Valuation In Accounting Research

Introduction
This topic focuses on share and firm valuation because when we talk about firm valuation, the most important element is the determination of a share’s price. Valuation is closely linked to capital budgeting, risk, returns and the cost of capital because a return model is a transformation of the valuation model, and the discount rate used in valuation and capital budgeting is either a part or wholly the cost of capital.
Contents
? Valuation of critical:
• Maximise the firm’s value/ordinary shares
• Estimating the cost of capita
? Three models:
Dividend Growth Valuation Models – Link to value shares
• Theorises that Dividend payments constitutes value- Dividend may be increased or decreased depending on earnings
• Represents equity or ownership
• Includes voting rights
• Priority: lower than debt and preferred
We can simplify the pattern for dividend payment as follows:
• The dividend has a zero growth rate, and

r is also known as the market capitalisation rate
(MCR) or the hurdle rate because the investor expects his “true” rate to be higher than the market rate or the hurdle rate. r is also called the holding period return, the HPR assumes that investors in securities would expect to get some of cash dividends and capital gains from the eventual sale of the shares.

Dividends-Discounting Model (DDM)
Where :?= sum of the series
E [Dt] = Expected dividends in period t
This formula is equivalent to valuing the market value of the firm’s equity at the present value since buying stocks is in fact buying a part of a firm
Since future cash flows are constant, the value of a zero growth stock is the present value of perpetuity: zero growth CDVM
Where:
D= Constant dividend
r= Required rate of return
This formula is useful for investors who want to know the historical rate of return for a company’s stock, and also when the investor wished to determine the expected required rate of return for the future value of a firm’s stock
• The dividend growths as a constant rate
Since future cash flows grow at a constant rate forever, the value of a constant growth stock is the present value of growing perpetuity:

However, discounting the above successively depends on r and g:
? if r=g, the share would be infinite
? if rg, the dividends would grow
The DDM models and rate of return it can changeable

Free-Cash Flow Valuation models – Link to value firm
FCF is defined as the cash flow left over after deducting the costs of operations (purchases and expenses) and new investments from revenues (sales)
FCF= Net Income (NI) + Depreciation-Cost-Investment
Where: Vo =Value of firm at time t
FCFt = CFOt – Invt or FCFt = Nit + Dept – ?WC – Invt

Since FCF measures the cash flow from the entire firm and hence enterprise cash flow or entity cash flow is more appropriate, which is based on the comprehensive basis, the discount rate used in the FCF context must be the cost of capital for the entire firm, which is the weighted average cost of capital.
Since FCF is firm level, the growth rate relates to the cash flows of the entire firm.
Growth rate (g) = Plough back ratio x ROA = k where ROA=return on asset

Residual Income Valuation Models – Link to value shares
The alterative to the dividend-discounting model is the residual earnings or abnormal earnings valuation models. This model no need to use dividends or cash, it based on value add book value of equity as fundamental value and forecasts if residual earnings.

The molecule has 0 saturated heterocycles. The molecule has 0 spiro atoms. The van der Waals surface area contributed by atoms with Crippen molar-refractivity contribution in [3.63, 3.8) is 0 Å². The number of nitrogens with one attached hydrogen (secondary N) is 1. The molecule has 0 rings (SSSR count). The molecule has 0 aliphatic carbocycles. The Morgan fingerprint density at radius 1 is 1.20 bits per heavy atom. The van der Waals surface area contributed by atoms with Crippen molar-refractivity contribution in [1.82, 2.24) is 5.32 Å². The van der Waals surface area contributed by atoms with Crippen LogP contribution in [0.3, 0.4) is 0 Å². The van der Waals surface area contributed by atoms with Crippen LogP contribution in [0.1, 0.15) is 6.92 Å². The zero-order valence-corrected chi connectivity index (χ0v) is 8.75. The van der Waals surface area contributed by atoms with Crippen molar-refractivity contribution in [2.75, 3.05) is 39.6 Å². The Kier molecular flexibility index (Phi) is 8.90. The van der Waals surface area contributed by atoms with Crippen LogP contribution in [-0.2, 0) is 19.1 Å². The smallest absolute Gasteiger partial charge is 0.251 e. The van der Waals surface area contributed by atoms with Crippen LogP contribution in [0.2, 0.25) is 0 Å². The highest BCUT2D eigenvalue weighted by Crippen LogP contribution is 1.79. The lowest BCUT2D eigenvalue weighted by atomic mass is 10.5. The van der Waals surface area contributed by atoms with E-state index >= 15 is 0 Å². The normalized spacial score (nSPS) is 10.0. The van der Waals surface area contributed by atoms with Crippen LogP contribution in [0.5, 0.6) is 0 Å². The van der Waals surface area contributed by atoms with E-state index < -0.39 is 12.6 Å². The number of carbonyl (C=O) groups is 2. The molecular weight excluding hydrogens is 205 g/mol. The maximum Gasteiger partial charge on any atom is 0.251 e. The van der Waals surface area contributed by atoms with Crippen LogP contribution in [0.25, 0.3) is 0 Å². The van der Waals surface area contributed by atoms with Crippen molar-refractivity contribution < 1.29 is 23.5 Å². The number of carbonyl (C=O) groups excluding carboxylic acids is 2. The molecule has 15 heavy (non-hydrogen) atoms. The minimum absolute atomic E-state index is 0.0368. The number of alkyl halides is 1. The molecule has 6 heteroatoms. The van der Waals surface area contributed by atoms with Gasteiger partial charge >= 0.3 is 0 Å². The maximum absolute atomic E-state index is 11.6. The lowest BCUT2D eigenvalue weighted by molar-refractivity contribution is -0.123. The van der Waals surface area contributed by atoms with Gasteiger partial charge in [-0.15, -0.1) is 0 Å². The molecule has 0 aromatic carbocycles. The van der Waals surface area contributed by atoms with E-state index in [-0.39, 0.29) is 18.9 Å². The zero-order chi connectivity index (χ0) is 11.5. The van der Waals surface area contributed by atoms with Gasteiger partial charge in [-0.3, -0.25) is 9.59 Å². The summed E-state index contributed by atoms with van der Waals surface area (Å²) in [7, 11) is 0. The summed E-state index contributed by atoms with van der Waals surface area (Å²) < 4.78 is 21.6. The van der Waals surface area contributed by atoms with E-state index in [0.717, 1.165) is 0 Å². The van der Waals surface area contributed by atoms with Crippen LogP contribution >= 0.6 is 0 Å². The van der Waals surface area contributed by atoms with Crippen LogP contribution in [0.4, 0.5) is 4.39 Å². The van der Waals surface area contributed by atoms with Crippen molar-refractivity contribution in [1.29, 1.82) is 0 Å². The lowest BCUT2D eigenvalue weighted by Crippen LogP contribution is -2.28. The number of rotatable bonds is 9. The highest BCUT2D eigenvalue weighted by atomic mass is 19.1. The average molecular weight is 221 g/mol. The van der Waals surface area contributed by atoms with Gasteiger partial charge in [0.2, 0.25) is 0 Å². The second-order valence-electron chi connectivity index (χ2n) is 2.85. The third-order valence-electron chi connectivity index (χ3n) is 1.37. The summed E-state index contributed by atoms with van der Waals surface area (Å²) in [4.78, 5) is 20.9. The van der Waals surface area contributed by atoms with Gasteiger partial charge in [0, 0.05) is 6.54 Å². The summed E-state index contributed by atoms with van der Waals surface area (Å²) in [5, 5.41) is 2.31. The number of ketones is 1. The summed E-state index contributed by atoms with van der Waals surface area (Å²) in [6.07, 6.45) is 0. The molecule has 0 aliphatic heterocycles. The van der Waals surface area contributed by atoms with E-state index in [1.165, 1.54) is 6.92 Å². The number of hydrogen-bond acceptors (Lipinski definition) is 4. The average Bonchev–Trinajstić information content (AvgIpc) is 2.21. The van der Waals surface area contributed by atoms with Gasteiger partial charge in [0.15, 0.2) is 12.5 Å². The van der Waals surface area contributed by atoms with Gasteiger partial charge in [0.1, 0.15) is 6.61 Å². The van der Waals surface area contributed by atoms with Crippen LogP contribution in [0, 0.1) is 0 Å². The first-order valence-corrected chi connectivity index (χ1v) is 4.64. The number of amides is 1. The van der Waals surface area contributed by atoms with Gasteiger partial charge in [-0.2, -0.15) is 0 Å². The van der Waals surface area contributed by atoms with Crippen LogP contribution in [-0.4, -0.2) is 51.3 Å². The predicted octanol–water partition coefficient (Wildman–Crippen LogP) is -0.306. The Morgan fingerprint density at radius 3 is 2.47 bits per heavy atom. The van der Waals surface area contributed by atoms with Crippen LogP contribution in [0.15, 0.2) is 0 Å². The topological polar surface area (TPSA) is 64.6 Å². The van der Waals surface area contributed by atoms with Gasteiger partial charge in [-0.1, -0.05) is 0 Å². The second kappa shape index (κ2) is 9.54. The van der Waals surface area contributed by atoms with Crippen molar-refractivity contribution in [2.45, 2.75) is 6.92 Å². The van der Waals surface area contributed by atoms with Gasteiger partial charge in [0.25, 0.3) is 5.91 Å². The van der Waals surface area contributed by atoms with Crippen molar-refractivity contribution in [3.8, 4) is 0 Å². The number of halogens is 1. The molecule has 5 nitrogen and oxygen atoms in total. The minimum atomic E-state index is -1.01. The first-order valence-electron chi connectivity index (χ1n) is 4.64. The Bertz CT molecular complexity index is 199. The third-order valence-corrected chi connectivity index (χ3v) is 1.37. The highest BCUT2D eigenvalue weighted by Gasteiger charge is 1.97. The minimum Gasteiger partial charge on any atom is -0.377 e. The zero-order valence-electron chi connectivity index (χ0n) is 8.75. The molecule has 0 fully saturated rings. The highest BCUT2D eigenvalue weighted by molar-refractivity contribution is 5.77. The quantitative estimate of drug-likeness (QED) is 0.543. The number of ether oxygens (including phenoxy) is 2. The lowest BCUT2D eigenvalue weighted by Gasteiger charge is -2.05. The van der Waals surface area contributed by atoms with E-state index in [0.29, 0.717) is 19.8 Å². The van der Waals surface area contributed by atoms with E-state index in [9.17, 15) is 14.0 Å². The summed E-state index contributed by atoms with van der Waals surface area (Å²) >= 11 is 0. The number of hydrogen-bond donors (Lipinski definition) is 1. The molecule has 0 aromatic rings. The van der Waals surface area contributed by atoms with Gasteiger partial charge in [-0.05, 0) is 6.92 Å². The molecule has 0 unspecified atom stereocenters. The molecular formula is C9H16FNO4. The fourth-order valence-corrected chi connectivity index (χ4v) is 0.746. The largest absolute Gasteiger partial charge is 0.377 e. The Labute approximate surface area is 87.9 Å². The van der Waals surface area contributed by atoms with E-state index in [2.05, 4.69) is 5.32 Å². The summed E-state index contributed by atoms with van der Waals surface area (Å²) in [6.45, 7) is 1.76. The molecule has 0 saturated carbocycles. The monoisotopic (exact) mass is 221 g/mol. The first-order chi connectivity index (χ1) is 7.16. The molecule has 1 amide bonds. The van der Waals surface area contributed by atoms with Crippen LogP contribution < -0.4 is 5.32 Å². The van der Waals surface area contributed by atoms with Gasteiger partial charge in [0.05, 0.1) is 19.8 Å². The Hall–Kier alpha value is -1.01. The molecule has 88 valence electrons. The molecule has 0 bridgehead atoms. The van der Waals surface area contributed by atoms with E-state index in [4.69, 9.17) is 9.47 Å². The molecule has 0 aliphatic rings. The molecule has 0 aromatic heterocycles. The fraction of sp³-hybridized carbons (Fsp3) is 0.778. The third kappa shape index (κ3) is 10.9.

The Ohlson (1995) model is concerned with a single firm’s market value as it relates to contemporaneous accounting information –future earnings, book values and dividends, and other relevant information. The valuation model is set on an efficient market with risk neutrality (risk free), no arbitrage, no information asymmetry, non-stochastic interest rates and a constant term structure.
This equation is formulated by substituting RI for dividend into the DDM (equation Po = Div/r)
the RIVM is restatement of the DDM. Though using the RIVM, we can value the firm’s equity using fundamental accounting data and there is no need to use DDM to value equity. Thus the only relevance of the DDM is just to provide theoretical support for using the RIVM
Similar to the DDM and FCF models, the RIVM of equation can also be expressed in terms of constant growth model
? The advantage of the RIVM is that it emphasizes the important of fundamental economic performance to equity valuation in particular:
• The difference between ROE or and the cost of equity capital r
• The expected rate of growth in the book value of equity
RIVM can help explain prices better than the DDM or FCF for two reasons:
? By definition, any increase in RI implies value creation
? By comparing the value of the firm and MWE, we can determine whether the share price is over valued or under value

Conclusion
? Advantages of DDM
(1) Very intuitive-it is easy to understand the DDM in that dividends are cash flows paid directly to shareholders.
(2) The model is parsimonious.
(3) Operationalization of the DDM is straightforward and easy to apply.
? Disadvantages
(1) Obviously, the DDM only works for firms which pay dividends.
(2) The DDM does not explicitly account for risk.
(3) We need to make an estimate of the firm’s growth rate, g, but this can be difficult to do in practice.
(4) As seen in point (2) above, we are not able to explicitly account for risk.
(5) Estimates of the shares’ value are very sensitive to our estimates of g and r.
(6) The DDM only works for firms which pay dividends.

The dividends and residual income approach attempts to maximize shareholders’ wealth while the FCF approach attempts to maximize the wealth of the enterprise.

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